You can use cloud hosting for the front end or back end of gaming. Any game can be hosted on a cloud server. The other way cloud is used in these settings, though, is to allow users processing power and storage to play their games, as a service provided to that individual. Through gaming-as-a-service (GaaS), cloud servers are being used by many people in place of high-end gaming desktops. Gaming systems are expensive to purchase as an individual because they need so many resources to operate correctly. Spending thousands on a system that is meant for use as a hobby is silly to many people, so cloud servers have become more prevalent.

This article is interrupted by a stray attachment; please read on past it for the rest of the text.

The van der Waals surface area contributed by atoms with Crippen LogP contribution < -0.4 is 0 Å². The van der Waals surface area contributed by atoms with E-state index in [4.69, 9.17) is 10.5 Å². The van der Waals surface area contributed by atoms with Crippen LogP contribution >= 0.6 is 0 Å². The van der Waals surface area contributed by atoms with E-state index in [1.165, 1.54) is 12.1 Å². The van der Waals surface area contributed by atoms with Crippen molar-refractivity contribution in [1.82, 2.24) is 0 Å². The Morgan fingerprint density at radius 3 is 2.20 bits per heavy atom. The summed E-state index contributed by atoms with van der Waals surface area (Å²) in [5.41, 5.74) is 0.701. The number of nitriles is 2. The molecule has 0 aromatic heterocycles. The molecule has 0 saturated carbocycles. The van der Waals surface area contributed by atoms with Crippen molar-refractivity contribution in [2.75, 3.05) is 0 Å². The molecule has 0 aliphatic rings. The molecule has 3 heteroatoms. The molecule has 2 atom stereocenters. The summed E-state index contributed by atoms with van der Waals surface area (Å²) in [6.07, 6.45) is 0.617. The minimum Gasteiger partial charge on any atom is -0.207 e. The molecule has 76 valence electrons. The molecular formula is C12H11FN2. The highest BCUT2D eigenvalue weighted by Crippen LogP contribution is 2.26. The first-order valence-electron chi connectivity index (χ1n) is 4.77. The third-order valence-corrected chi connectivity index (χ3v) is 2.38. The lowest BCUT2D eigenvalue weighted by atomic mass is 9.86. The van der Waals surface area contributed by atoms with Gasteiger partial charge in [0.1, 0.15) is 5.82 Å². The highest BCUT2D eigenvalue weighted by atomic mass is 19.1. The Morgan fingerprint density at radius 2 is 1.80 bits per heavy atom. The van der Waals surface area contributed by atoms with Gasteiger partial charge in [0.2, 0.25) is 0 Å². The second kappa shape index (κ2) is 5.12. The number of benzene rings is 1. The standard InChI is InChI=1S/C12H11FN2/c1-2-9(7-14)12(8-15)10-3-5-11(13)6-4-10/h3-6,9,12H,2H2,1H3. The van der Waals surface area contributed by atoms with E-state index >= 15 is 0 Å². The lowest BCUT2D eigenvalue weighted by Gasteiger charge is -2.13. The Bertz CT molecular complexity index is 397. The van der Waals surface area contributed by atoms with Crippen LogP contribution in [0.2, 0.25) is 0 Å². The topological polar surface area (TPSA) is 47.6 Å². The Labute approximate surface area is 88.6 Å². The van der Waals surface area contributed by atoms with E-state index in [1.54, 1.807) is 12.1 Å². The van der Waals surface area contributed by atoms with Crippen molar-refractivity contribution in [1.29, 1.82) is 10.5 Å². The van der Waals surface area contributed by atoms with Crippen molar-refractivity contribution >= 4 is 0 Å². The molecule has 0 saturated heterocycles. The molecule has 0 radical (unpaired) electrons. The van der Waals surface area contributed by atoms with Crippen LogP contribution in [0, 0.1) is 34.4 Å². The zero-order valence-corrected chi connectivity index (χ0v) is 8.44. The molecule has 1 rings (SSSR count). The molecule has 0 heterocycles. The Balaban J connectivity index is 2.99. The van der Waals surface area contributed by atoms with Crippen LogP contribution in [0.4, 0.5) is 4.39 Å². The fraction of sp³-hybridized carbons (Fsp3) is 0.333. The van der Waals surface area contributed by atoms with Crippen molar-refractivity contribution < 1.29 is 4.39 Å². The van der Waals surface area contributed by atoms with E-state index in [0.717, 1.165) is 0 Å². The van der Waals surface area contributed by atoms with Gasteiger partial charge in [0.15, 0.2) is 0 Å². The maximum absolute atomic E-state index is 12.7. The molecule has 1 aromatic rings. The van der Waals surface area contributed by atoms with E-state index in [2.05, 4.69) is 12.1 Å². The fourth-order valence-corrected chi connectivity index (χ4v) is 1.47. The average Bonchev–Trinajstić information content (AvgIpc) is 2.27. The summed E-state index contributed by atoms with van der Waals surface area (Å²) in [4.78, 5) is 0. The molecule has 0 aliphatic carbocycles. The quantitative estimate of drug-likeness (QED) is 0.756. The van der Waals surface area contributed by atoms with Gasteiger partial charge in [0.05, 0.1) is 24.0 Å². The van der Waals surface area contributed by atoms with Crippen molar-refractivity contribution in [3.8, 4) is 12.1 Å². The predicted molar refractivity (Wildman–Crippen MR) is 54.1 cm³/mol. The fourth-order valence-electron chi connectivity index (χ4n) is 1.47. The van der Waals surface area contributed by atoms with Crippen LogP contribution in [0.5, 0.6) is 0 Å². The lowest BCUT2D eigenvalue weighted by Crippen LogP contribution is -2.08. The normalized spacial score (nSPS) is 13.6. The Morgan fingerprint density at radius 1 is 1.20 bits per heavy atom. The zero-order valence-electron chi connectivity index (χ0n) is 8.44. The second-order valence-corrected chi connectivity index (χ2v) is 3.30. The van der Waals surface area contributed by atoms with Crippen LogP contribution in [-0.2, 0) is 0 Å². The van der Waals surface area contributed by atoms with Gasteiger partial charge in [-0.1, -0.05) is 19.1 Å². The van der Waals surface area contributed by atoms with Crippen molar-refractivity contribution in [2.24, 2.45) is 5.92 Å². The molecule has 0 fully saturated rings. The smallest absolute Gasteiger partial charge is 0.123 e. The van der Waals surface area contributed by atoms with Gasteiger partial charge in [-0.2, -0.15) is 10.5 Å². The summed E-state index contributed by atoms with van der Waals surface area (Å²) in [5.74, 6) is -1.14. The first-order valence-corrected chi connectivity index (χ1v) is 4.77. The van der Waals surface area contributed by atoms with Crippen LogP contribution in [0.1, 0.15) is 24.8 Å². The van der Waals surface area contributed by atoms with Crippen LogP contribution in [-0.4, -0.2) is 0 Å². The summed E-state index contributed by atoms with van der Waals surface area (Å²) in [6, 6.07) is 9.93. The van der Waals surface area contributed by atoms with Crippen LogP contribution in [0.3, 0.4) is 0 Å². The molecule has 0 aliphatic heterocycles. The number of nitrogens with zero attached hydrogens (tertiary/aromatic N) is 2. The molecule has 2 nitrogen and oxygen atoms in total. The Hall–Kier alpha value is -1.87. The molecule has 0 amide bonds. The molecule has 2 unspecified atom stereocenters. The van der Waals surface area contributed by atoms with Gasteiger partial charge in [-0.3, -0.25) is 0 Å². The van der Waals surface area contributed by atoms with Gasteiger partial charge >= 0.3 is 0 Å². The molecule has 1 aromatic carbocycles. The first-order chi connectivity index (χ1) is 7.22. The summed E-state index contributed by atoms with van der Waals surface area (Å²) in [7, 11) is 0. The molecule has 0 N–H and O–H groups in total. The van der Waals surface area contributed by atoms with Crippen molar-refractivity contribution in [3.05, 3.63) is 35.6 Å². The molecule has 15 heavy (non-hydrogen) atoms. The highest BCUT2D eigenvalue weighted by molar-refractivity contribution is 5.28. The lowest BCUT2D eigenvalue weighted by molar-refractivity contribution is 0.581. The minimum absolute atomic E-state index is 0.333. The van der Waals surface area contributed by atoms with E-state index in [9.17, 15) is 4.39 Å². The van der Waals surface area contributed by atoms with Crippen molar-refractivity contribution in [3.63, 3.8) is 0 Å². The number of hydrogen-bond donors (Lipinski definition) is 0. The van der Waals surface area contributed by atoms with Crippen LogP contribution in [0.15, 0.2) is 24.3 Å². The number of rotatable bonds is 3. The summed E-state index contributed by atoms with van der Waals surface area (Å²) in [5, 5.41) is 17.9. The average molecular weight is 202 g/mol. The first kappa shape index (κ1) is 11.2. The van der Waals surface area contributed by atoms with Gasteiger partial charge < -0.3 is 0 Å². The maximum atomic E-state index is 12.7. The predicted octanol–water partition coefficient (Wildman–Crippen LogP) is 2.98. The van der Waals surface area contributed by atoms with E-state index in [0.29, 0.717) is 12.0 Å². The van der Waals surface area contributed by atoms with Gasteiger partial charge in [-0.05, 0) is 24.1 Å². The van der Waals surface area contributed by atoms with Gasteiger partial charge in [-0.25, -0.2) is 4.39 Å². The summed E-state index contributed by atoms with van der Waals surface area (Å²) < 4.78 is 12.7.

One instance of cloud gaming is Sony PlayStation Now. This subscription service makes it possible to stream and play from a large catalog of PS3 games, either on Windows or the PS4. Using high-performance and secure cloud hosting – sometimes verifiable through a speed test – for this purpose makes it possible to get the price much more reasonable for people to access all the previously available games, while also allowing users with speedier web connections to start playing the titles right away rather than waiting for them to download. Using the cloud to live stream is undoubtedly a direction that gaming will continue to go. As cloud technology continues to improve, both in terms of storage and processing capability, this possibility will become more pragmatic. With virtual reality and augmented reality being integrated into games today, though, the scope of the data resources needed has expanded significantly – meaning that cloud tech must keep pace.